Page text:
Tri-State Alliance Loses Non Profit StatusSEPTEMBER 14TH, 2018 MITCH ANGLE EVANSVILLE, INDIANA FacebookTwitterCopy LinkEmail The Tri-State Alliance has had its nonprofit status revoked.This information comes from the IRS website where it states the organization did not file a Form 990 for Fiscal Year 2014 through 2015.According to the IRS website, the revocation went into effect in May 2017, but the organization received a formal notice in February 2018.IRS states that Form 990 will be automatically revoked for three straight years.Earlier this month, board director Kelly Course resigned. His reasoning was that “there might be a potential misuse of resources within the organization.”Evansville Police have confirmed there is no active investigation at this time.
× JERSEY CITY — To follow up on a protest held in front of the two Trump Towers in Jersey City, protestors will be holding a Evict Trump- rally on Wednesday, March 8 in front of Jersey City City Hall.Protestors, who have held almost a dozen rallies in Jersey City since Donald Trump was elected last November, hope to pressure Mayor Steven Fulop and the City Council into denying tax abatementsJames Solomon and Evict-Trump-Kushner, a community group, organized a protest in front of the Trump building on Bay Street on Feb. 25. The retail space in the building is run by Jared Kushner, an advisor to President Trump. The protestors are seeking to keep the space from being rented.While the protestors are hoping to derail other projects in Journal Square, city officials said these are not projects being done by Jared Kushner, but by other family members unconnected with the Trump Administration.Mayor Steven Fulop said the city has granted no tax abatements to Jared Kushner.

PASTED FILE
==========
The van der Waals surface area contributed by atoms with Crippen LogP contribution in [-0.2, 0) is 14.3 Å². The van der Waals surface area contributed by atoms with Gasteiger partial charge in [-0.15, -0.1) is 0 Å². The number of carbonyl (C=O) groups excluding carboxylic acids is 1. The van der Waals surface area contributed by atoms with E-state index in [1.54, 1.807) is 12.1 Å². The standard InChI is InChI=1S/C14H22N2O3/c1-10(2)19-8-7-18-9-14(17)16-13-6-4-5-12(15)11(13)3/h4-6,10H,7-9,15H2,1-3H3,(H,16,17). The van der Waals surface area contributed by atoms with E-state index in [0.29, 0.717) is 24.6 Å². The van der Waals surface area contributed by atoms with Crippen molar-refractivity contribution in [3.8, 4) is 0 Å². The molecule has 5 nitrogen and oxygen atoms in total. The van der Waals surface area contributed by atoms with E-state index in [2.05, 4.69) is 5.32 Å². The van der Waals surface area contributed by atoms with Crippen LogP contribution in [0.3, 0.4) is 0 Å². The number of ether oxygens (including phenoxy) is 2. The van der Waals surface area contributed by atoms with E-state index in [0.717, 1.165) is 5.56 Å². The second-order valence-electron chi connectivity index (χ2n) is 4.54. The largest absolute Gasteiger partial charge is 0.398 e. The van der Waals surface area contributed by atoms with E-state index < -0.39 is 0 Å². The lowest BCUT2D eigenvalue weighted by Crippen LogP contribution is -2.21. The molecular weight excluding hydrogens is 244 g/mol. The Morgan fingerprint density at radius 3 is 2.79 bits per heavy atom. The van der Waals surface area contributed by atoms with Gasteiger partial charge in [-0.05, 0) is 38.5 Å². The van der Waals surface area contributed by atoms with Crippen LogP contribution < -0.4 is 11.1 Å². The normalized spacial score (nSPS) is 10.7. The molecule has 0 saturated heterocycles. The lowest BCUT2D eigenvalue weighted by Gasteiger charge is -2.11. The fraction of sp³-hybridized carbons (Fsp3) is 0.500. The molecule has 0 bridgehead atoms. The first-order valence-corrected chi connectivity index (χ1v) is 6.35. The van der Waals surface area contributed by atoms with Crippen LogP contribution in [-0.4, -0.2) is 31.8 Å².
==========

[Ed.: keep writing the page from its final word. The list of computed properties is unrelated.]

Administrators say the AC Skelton & Sons bakery business will continue to operate as normal as a search for a buyer gets under way.Hull-based Skeltons, which has 43 shops, called in administrators on March 27, blaming supermarket competition and a recent significant increase in energy costs.Adminstrators Mark Loftus and Edward Klempka of PricewaterhouseCoopers said that following six years of continuous trading losses, the directors had no alternative but to appoint administrators.The administrators said they expect it will take four to six weeks to find a buyer. Until that time, all employees and suppliers will be paid in full on the normal dates.Skeltons employs around 670 people at its bakery and in 43 retail outlets, including eight cafés in Hull. The company also supplies a range of contract products to supermarkets, airlines and foodservice customers – a side it added to its business in 1999.Skeltons, founded in 1931, was ranked number 24 in British Baker’s Top 50 Bakery Retailers list, published in January. Speaking to British Baker before the list was published, MD Malcolm Skelton said the company planned to develop the wholesale side of its business in 2007. It was to start by supplying four Asda supermarkets with Skeltons’ branded products in February.Skelton said stepping up the wholesale business would allow it to make use of capacity at its bakery throughout the day. The company already supplied Weight Wat- chers’ products to the supermarkets through Anthony Alan Foods.On the retail side of the business, Skeltons had planned to launch a new café concept in spring.At the time, Skelton said the list made him feel nostalgic, as his chain was the only bakery based in Hull, down from 23 chains in the city in the 1960s.The months since the Top 50 list was published have been unsettling times for many on it: a strategic review continues at Lyndale Foods (ranked number 7); Welsh chain Ferrari’s Bakery (number 15) has been bought out of administration; and sandwich chain Benjy’s (number 20) has been broken up by administrators.